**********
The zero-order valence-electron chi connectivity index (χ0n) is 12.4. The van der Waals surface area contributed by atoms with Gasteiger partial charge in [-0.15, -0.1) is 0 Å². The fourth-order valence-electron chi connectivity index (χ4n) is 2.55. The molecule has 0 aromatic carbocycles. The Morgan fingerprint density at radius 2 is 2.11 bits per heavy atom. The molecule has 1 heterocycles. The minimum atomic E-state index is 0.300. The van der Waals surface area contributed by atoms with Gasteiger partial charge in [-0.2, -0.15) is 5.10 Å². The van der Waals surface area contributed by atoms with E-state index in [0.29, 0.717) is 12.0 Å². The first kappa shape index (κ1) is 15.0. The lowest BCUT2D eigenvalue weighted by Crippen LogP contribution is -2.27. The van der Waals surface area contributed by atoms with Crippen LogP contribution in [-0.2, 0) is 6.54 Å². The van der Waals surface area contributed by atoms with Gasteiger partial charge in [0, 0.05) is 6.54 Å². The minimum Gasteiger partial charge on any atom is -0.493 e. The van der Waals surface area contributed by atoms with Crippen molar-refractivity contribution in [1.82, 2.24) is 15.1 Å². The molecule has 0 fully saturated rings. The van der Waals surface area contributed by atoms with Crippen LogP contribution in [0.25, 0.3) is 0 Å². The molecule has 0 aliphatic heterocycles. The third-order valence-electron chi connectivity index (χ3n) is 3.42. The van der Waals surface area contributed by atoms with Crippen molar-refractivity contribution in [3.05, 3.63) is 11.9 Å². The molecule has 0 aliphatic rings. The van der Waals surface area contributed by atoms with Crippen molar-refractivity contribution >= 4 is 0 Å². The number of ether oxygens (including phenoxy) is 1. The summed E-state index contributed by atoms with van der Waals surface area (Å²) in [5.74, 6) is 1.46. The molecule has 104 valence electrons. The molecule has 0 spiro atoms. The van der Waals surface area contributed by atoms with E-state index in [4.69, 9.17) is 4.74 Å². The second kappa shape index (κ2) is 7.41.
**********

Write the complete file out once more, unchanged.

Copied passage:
The zero-order valence-electron chi connectivity index (χ0n) is 12.4. The van der Waals surface area contributed by atoms with Gasteiger partial charge in [-0.15, -0.1) is 0 Å². The fourth-order valence-electron chi connectivity index (χ4n) is 2.55. The molecule has 0 aromatic carbocycles. The Morgan fingerprint density at radius 2 is 2.11 bits per heavy atom. The molecule has 1 heterocycles. The minimum atomic E-state index is 0.300. The van der Waals surface area contributed by atoms with Gasteiger partial charge in [-0.2, -0.15) is 5.10 Å². The van der Waals surface area contributed by atoms with E-state index in [0.29, 0.717) is 12.0 Å². The first kappa shape index (κ1) is 15.0. The lowest BCUT2D eigenvalue weighted by Crippen LogP contribution is -2.27. The van der Waals surface area contributed by atoms with Crippen LogP contribution in [-0.2, 0) is 6.54 Å². The van der Waals surface area contributed by atoms with Gasteiger partial charge in [0, 0.05) is 6.54 Å². The minimum Gasteiger partial charge on any atom is -0.493 e. The van der Waals surface area contributed by atoms with Crippen molar-refractivity contribution in [1.82, 2.24) is 15.1 Å². The molecule has 0 fully saturated rings. The van der Waals surface area contributed by atoms with Crippen LogP contribution in [0.25, 0.3) is 0 Å². The molecule has 0 aliphatic heterocycles. The third-order valence-electron chi connectivity index (χ3n) is 3.42. The van der Waals surface area contributed by atoms with Crippen molar-refractivity contribution in [3.05, 3.63) is 11.9 Å². The molecule has 0 aliphatic rings. The van der Waals surface area contributed by atoms with Crippen molar-refractivity contribution >= 4 is 0 Å². The number of ether oxygens (including phenoxy) is 1. The summed E-state index contributed by atoms with van der Waals surface area (Å²) in [5.74, 6) is 1.46. The molecule has 104 valence electrons. The molecule has 0 spiro atoms. The van der Waals surface area contributed by atoms with E-state index in [4.69, 9.17) is 4.74 Å². The second kappa shape index (κ2) is 7.41.